Black History Month and Super Bowl Weekend: A Traumatic Experience Made Me a Political Poet

Khalil Davis of the Super Bowl Champion Tampa Bay Buccaneers.

By Cymone Davis, Exclusive to Inglewood Today

My name is Cymone and I’m one of the amazing Davis children. My twin brothers, Carlos and Khalil, play for the NFL teams Steelers and Buccaneers, respectively. My sister, Monique, was recognized as Employee of the Year for her role with the U.S. Department of Justice. And then, there’s me. The middle child of this successful bunch; with two Master’s Degrees, I’m currently the City Manager of Tullahassee, OK and School Founder of Kingdom Come International.

Neither of my parents received a Bachelor’s Degree, but have remained married for 30+ years. They instilled love and pushed their four children towards their dreams.

Davis siblings, Monique, Khalil, Carlos and Cymone.

My family is a testament that dreams do come true. We’re currently in Tampa, FL and just celebrated my brother winning a Super Bowl ring his rookie year. And yet …

We’re Black in America. Amongst all success, our skin still proves to be a barrier. My family is an anomaly, even for most Americans. But, we’re Black.

ALL IN THE FAMILY—During their early years, The Davis Family, Khalil, Carl, Monique, Carlos and Cymone.

It’s been much blood, sweat, and tears to get where we are. And Black trauma.

A few days after celebrating my brother going to the Super Bowl against our hometown Chiefs, I experienced trauma that forced me to write. I felt my voice wasn’t being heard. I felt my skin still proved to be a barrier for people to listen.

On Tuesday, January 26th, around 8:30 p.m. at my apartment in downtown Tulsa, OK, the high of the Buccaneers win came crashing to a terrifying low when someone started to bang on my door. It was loud, aggressive, and scary. I snuck to the door and outside was a white man dressed in all-black, with wire-framed glasses, and a black skull cap. Apparently, this man was upset and I didn’t know why. He was banging, but he never spoke. I didn’t either, I was too shook. I thought of my family. I thought of my life. I thought of Breanna Taylor.

I later discovered it was apartment security who was banging on my door.

Feeling like my concerns weren’t being heard by the apartment complex and the security company, I was forced to pick up a pen.

In a matter of days, I wrote a collection of poems that speaks to black pain and trauma, but also of cultural heritage and victory.

In honor of Black History Month and Breonna Taylor, I present two poems from the literary work of “Bang the Door, Beast Unleashed: A collection of poems when trauma hits home.”

Cymone Davis outside the Black Wall Street Mural in Tulsa, OK. (All Photos Courtesy of the Davis Family)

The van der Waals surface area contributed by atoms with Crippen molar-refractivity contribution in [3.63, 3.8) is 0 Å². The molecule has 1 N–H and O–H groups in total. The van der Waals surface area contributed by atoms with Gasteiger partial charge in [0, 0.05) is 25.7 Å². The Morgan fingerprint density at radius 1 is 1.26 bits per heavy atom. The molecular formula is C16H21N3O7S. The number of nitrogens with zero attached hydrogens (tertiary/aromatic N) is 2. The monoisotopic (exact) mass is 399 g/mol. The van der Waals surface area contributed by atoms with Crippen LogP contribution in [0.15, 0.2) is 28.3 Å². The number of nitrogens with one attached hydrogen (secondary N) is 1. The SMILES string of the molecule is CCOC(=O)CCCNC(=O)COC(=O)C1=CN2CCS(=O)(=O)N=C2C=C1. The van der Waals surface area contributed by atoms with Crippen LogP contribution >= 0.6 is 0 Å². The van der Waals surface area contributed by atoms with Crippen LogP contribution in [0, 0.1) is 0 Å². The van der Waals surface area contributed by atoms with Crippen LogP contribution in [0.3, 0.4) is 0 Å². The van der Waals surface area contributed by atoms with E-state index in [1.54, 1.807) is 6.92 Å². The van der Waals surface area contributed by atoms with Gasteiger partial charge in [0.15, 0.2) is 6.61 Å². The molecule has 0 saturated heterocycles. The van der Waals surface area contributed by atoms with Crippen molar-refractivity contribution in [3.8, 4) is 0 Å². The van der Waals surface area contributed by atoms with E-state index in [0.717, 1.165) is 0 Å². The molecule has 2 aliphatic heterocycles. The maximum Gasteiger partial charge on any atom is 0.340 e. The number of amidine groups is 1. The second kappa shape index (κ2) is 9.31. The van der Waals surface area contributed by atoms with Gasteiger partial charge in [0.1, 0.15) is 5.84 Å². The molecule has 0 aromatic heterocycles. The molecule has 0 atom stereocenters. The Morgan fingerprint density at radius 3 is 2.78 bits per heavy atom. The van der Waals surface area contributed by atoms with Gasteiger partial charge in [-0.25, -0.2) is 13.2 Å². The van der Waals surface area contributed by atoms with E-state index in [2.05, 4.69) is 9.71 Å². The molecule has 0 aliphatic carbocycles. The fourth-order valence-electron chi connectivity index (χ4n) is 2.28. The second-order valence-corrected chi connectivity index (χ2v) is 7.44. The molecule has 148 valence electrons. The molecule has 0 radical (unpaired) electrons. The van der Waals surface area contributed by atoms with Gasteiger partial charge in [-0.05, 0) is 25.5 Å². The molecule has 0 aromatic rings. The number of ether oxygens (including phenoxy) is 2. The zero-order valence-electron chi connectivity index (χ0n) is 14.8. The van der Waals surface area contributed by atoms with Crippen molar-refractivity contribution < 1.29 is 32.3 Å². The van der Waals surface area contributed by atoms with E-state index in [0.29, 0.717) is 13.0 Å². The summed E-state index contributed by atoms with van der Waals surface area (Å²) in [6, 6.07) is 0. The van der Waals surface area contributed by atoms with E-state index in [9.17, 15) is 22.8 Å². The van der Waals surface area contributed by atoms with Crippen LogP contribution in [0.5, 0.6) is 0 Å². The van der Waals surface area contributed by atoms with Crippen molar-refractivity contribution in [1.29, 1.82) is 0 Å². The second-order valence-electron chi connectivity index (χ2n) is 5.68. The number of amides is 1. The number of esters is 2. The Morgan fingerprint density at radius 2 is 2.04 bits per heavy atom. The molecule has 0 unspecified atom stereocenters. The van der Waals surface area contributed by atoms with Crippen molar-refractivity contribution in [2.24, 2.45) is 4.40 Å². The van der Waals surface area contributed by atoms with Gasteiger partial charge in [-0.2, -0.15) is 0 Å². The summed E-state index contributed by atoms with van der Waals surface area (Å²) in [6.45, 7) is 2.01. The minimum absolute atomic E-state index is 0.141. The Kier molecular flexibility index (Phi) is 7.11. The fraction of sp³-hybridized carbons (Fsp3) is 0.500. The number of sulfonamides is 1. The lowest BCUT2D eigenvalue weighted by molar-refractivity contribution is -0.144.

1. Capitol Ode.

We live in a country where cops can’t even keep Capitol Hill safe.

Do I feel secure in this security?

Hell no.


Do you hear me…

We live in a country where cops can’t even keep Capitol Hill safe.

The ships that created slavery

manifested this shit.

The mountains that produced Caucasus aided and abetted

this shame.

Let’s be clear

You are to blame.

Your very own enemy.

When did you ever speak?

Your friends and family

marched that fateful day.

I’m just stuck in this game

as you play these

Capitol charades.

What’s the carnage and survival rate?

Wait… they all made it out safe?

Wow, America is in a valley now.

I guess we all in the belly below.

But yet

I look to the hills

which cometh my help.

To pull me out

from under this mess.

An ode to my Ancestors

You are very the best.

2. Liberal friends.

This is for you

and all your little

liberal friends…

White flight is bright

When Black lives are blight

They scream Black matters, Black pride!

Meanwhile, they hide behind

as their hides is on the sidelines.

When you gonna get in the game and actually play some D?

The score is in motion and all I see is you being social…

Media shows both sides.

Like its 2-faced,

Too fake.

The shots on the gram,

the protests going ham…

You eat it like its cake.

You soak it like a sponge.

You click your camera and scroll your screen.

When are you actually gonna SEE ME and not scream?

Manifest the black dream.

Join the fight and not just for a scene.

You strive for a photo op,

Pray for Nobel Peace

Not peace in streets.

You show up late to the party

With pastries and happiness.

Your highness is rooted in my reality

Your silence is loud in the room

You CHOOSE when to be moved.

Your foot barely hit the pavement

When I AM the movement.

You can escape when I can’t.

Because white flight is bright

when Black lives are blight.

Cymone’s current journey is building Kingdom Come International, an black boarding school in the oldest, historic all-black town in Oklahoma.


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